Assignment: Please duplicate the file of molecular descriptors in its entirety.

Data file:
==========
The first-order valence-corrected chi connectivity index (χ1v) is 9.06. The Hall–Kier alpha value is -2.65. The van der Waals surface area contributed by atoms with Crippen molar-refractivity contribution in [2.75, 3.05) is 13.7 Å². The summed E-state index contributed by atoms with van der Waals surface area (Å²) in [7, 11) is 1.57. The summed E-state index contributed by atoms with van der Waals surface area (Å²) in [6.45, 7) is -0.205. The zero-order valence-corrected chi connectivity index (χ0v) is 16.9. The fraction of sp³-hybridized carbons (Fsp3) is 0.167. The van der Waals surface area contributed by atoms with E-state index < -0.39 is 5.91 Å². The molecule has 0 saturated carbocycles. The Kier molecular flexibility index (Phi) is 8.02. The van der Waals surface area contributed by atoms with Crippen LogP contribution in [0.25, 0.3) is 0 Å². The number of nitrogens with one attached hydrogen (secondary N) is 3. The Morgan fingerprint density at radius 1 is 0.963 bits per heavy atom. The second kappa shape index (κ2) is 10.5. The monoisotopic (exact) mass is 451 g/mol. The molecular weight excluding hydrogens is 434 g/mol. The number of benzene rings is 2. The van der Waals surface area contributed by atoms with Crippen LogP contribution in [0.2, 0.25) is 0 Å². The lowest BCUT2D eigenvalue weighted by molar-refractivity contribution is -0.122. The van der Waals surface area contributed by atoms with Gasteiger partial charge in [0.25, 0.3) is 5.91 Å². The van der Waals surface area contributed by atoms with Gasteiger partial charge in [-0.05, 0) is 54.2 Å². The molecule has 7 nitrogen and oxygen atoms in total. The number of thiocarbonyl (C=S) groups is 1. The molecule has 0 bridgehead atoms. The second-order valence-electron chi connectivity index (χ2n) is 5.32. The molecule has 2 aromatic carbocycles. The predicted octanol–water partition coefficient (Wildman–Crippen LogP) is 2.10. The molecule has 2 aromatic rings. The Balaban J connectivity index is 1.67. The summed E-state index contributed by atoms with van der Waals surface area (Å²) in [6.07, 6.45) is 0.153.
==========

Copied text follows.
The first-order valence-corrected chi connectivity index (χ1v) is 9.06. The Hall–Kier alpha value is -2.65. The van der Waals surface area contributed by atoms with Crippen molar-refractivity contribution in [2.75, 3.05) is 13.7 Å². The summed E-state index contributed by atoms with van der Waals surface area (Å²) in [7, 11) is 1.57. The summed E-state index contributed by atoms with van der Waals surface area (Å²) in [6.45, 7) is -0.205. The zero-order valence-corrected chi connectivity index (χ0v) is 16.9. The fraction of sp³-hybridized carbons (Fsp3) is 0.167. The van der Waals surface area contributed by atoms with E-state index < -0.39 is 5.91 Å². The molecule has 0 saturated carbocycles. The Kier molecular flexibility index (Phi) is 8.02. The van der Waals surface area contributed by atoms with Crippen LogP contribution in [0.25, 0.3) is 0 Å². The number of nitrogens with one attached hydrogen (secondary N) is 3. The Morgan fingerprint density at radius 1 is 0.963 bits per heavy atom. The second kappa shape index (κ2) is 10.5. The monoisotopic (exact) mass is 451 g/mol. The molecular weight excluding hydrogens is 434 g/mol. The number of benzene rings is 2. The van der Waals surface area contributed by atoms with Crippen LogP contribution in [0.2, 0.25) is 0 Å². The lowest BCUT2D eigenvalue weighted by molar-refractivity contribution is -0.122. The van der Waals surface area contributed by atoms with Gasteiger partial charge in [0.25, 0.3) is 5.91 Å². The van der Waals surface area contributed by atoms with Gasteiger partial charge in [-0.05, 0) is 54.2 Å². The molecule has 7 nitrogen and oxygen atoms in total. The number of thiocarbonyl (C=S) groups is 1. The molecule has 0 bridgehead atoms. The second-order valence-electron chi connectivity index (χ2n) is 5.32. The molecule has 2 aromatic carbocycles. The predicted octanol–water partition coefficient (Wildman–Crippen LogP) is 2.10. The molecule has 2 aromatic rings. The Balaban J connectivity index is 1.67. The summed E-state index contributed by atoms with van der Waals surface area (Å²) in [6.07, 6.45) is 0.153.